My theory why they are doing this, is because Ethernet gives too much control to the users: You can simply pull the cable if all the phone home gets too much. With Wi-Fi it's more difficult, - some devices don't even have a turn-off button for Wi-Fi connections anymore.

I was going to post this later today myself, great minds... :thumbup

You read it exactly as I did. Thurrott had a rare moment of common sense criticizing the lockout of Ethernet from Surface RT ( maybe all WinRT or just everything on ARM ) and his fanboys showed they are MicroZealots first, incapable of criticizing Microsoft under any conditions.

It is pretty crazy making the thing wireless or sneakernet only. If someone has Wi-Fi in their home then they have a router. If they have a router it has Ethernet ports ( God forbid they ever become Wi-Fi output only ). The only easy way to sling various random devices into your router network temporarily is a quick wired Ethernet connection. The only two Wi-Fi methods are {1} granting them normal access by giving them the security passphrase which is a bad idea because it will remain in the device, or {2} letting them use a restricted Guest login ( if the router firmware even has it ) but that can be a bit of a hassle ( of course I am talking about the situation where the wireless security is actually turned on, the way things are going with Microsoft they will end up telling everyone to leave the security turned off for easy access ).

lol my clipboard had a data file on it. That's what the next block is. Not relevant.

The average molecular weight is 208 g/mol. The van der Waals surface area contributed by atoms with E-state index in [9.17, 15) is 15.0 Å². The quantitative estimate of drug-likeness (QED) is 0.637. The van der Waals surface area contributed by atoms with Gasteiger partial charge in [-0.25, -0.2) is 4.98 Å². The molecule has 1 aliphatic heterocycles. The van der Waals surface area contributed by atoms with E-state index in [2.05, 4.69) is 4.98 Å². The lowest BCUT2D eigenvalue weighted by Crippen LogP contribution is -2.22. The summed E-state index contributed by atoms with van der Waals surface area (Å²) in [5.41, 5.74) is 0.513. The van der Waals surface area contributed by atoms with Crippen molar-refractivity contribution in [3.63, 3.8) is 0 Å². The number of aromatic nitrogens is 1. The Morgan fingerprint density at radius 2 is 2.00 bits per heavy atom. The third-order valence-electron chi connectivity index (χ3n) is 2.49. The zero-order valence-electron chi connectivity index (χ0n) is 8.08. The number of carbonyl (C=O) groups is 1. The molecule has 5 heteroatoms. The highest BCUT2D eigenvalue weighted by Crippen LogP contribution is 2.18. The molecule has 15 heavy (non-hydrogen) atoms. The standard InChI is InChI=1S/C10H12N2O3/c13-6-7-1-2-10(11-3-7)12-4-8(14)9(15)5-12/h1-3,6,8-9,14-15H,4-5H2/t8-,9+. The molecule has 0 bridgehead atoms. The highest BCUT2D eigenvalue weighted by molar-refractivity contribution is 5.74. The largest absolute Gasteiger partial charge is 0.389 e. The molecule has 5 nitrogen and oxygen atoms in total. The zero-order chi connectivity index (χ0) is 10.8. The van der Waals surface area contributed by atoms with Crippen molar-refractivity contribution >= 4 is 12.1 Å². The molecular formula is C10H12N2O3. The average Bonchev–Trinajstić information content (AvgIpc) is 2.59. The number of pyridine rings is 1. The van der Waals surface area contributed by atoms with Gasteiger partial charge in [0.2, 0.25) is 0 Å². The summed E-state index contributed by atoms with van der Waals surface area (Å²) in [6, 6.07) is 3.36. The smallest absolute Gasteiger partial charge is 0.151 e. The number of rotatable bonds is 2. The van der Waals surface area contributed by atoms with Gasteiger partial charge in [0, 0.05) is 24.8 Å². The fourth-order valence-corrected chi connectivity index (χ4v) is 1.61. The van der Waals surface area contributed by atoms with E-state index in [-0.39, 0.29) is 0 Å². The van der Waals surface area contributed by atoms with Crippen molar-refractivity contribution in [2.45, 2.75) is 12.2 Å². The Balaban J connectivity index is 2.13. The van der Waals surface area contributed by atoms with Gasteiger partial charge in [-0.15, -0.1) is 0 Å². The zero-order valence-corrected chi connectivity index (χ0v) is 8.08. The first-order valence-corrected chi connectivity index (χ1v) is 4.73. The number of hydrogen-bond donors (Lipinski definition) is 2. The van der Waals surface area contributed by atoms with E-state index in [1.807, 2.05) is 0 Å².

So Paul was right this time and I suspect he does the same thing many of us do, which is you leave an Ethernet wire hanging out of the router and that wire is available for quickly hooking up anything from a PC you are fixing, a laptop, any random device that you want to temporarily get maximum speed internet access ( Windows Updates, etc ) or local network access. It is hysterical to read about his fanboys scratching their heads over this. Here is a non MicroZealot and I liked his comment very much ...